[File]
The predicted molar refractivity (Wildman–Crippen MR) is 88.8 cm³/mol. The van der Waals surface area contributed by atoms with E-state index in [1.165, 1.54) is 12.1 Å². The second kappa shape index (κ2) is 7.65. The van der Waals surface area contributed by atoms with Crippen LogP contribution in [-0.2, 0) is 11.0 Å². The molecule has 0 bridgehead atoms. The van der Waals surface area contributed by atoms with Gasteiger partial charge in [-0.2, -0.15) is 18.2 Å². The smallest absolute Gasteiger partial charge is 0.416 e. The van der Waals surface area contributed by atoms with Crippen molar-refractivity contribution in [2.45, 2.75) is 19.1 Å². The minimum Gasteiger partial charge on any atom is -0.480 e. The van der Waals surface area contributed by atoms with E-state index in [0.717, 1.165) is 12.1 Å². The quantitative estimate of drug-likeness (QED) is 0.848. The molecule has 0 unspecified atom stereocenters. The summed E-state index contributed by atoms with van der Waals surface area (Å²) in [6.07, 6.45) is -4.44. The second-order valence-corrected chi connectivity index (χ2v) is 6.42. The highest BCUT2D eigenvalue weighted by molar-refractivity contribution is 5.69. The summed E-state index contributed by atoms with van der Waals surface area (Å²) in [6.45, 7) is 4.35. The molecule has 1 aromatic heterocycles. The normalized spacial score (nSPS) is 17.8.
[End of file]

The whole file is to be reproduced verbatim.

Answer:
The predicted molar refractivity (Wildman–Crippen MR) is 88.8 cm³/mol. The van der Waals surface area contributed by atoms with E-state index in [1.165, 1.54) is 12.1 Å². The second kappa shape index (κ2) is 7.65. The van der Waals surface area contributed by atoms with Crippen LogP contribution in [-0.2, 0) is 11.0 Å². The molecule has 0 bridgehead atoms. The van der Waals surface area contributed by atoms with Gasteiger partial charge in [-0.2, -0.15) is 18.2 Å². The smallest absolute Gasteiger partial charge is 0.416 e. The van der Waals surface area contributed by atoms with Crippen molar-refractivity contribution in [2.45, 2.75) is 19.1 Å². The minimum Gasteiger partial charge on any atom is -0.480 e. The van der Waals surface area contributed by atoms with E-state index in [0.717, 1.165) is 12.1 Å². The quantitative estimate of drug-likeness (QED) is 0.848. The molecule has 0 unspecified atom stereocenters. The summed E-state index contributed by atoms with van der Waals surface area (Å²) in [6.07, 6.45) is -4.44. The second-order valence-corrected chi connectivity index (χ2v) is 6.42. The highest BCUT2D eigenvalue weighted by molar-refractivity contribution is 5.69. The summed E-state index contributed by atoms with van der Waals surface area (Å²) in [6.45, 7) is 4.35. The molecule has 1 aromatic heterocycles. The normalized spacial score (nSPS) is 17.8.